It is Door County‘s version of the Second City. Baileys Harbor doesn’t get the pub of Sister Bay, which feeds off Al Johnson‘s, Kristofer’s and the Sister Bay Bowl. It lacks the postcard-perfect imagery of Ephraim, and it hasn’t changed dramatically in the last 25 years like it’s brother across the peninsula, Egg Harbor.
Unless you’re from Baileys, you tend to overlook it. It’s usually colder than the rest of the peninsula, and it’s just a little bit too far away for a quick trip.
But Saturday night my girlfriend and I met some friends for dinner at Weisgerber’s and spent the evening strolling around town. After 8 o’clock there were still plenty of people hustling around town, and a couple handfuls in the Yum Yum Tree, which I’m embarrassed to say I’d never been into before. It’s a great little place (if I were a cheesier writer – and 30 years older – I’d have said charming, but I’m not, and way too young, so I won’t), smells like candy and ice cream, not cleaning supplies. Had I grown up in Baileys, I’d have spent untold hours milling about and dreaming about bear claws and truffles, only to buy five cent tootsie rolls (I was an Egg Harbor boy, so I loitered at the Chocolate Chicken instead).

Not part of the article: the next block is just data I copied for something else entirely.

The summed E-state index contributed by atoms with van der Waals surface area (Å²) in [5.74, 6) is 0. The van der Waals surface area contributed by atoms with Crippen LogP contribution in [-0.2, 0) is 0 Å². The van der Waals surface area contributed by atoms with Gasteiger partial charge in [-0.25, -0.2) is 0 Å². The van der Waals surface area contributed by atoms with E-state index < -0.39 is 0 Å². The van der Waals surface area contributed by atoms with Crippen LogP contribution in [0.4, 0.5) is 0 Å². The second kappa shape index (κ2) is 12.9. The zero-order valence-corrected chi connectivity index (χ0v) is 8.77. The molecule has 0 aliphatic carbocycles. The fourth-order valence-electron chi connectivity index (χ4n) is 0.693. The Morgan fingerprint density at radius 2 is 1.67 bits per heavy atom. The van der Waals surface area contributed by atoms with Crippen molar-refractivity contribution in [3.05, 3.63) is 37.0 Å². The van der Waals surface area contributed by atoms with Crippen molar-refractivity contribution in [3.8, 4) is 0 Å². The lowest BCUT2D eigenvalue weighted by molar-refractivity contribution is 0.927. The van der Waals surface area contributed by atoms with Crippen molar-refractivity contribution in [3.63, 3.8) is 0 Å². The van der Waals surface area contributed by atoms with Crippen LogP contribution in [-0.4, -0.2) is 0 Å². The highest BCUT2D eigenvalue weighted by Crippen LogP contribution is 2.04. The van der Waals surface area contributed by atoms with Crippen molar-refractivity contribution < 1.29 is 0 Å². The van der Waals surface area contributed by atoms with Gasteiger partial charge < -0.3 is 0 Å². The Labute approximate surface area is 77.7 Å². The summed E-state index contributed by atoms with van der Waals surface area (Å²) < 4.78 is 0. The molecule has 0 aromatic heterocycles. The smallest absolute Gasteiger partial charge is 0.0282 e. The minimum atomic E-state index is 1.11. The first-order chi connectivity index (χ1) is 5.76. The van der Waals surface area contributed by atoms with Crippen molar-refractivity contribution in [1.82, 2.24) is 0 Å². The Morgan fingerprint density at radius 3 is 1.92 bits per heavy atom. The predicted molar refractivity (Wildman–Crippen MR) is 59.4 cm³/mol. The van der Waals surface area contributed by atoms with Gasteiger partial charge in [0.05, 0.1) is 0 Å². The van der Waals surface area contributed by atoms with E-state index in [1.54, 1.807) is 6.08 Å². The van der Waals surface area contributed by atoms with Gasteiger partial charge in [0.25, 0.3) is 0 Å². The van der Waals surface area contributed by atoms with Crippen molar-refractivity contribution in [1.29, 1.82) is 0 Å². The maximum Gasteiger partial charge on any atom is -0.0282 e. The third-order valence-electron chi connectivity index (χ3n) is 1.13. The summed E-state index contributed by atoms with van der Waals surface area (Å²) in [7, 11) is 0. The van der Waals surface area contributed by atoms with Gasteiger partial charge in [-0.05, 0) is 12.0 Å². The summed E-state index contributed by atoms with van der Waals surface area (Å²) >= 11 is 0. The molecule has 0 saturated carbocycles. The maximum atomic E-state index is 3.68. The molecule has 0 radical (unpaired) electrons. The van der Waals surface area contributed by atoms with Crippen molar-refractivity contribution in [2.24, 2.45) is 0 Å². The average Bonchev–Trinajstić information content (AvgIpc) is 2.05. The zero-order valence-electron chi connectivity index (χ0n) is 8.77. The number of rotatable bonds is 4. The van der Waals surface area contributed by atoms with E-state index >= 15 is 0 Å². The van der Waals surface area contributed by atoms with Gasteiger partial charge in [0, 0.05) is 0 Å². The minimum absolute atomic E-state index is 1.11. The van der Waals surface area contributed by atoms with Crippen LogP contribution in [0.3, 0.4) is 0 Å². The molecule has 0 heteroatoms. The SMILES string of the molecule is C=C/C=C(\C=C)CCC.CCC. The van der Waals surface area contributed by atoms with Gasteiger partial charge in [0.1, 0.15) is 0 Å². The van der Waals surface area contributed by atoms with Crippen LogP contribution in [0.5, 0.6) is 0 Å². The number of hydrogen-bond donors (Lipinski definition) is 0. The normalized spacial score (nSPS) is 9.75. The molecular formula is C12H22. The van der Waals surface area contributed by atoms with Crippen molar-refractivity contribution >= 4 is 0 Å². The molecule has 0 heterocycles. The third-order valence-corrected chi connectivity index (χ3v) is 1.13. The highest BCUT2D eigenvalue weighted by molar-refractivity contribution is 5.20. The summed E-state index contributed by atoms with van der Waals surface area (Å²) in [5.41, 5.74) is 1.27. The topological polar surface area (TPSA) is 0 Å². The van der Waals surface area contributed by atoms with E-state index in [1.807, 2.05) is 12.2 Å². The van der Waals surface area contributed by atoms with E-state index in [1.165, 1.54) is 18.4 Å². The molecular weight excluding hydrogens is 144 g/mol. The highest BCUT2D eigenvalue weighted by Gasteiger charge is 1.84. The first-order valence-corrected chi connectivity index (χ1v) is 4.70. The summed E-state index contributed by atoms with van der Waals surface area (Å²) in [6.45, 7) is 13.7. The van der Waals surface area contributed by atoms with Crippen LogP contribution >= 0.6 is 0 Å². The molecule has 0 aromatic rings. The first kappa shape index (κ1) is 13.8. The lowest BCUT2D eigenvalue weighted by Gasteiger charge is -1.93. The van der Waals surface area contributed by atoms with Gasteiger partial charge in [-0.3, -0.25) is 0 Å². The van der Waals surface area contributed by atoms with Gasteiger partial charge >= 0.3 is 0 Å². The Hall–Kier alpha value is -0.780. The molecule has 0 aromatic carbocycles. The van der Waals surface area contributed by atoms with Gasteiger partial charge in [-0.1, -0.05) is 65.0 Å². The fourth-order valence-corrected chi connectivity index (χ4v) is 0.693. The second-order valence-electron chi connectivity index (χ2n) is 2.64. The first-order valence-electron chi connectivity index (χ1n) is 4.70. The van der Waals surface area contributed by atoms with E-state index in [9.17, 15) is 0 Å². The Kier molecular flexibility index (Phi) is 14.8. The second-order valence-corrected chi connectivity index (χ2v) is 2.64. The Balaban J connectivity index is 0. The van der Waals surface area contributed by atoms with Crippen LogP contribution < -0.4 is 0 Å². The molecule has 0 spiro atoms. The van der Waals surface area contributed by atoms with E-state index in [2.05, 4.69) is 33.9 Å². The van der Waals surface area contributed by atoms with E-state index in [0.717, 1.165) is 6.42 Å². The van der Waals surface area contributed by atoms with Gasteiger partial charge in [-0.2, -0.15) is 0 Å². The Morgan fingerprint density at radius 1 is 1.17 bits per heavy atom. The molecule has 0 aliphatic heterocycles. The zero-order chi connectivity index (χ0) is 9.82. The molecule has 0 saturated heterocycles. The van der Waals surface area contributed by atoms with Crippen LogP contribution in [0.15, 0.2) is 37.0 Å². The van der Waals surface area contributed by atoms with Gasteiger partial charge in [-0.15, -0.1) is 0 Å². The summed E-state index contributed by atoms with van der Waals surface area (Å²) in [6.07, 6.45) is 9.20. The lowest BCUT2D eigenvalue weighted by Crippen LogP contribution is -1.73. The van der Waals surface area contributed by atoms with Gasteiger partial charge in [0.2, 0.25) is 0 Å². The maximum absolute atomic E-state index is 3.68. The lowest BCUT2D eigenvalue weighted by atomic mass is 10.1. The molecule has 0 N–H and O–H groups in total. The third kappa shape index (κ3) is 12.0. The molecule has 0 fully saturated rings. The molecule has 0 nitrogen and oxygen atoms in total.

We walked the whole town, ending at the rapidly improving Anclam Beach at the south end of town. They’ve spruced up the shoreline and the landscaping remarkably. What I realized as I took a slow stroll through town is how amazing the buildings are on Baileys’ main drag.
The Fish Market, Restaurant Saveur, Nathan Nichols, the Blue Ox, Frogtown, the Blacksmith Inn – they’re all incredible buildings, the kind nobody builds anymore. But those are just a few. Even the private homes on the stretch are intriguing, with little touches on the windows and the often-ignored front stoops (the stoop adds so much to a building, yet today they’re all but ignored by far too many architects and builders. Imagine the Blue Ox without that great porch!).
Short of 3rd Ave. in Sturgeon Bay, Hwy. 57 through Baileys Harbor offers the most interesting and diverse architecture in one short stretch on the peninsula – and easily the coolest Town Hall.
So after 30 years of knocking “the Haba,” I must acknowledge it’s a lot better than I gave it credit for – though I won’t be rooting for its county league team anytime soon.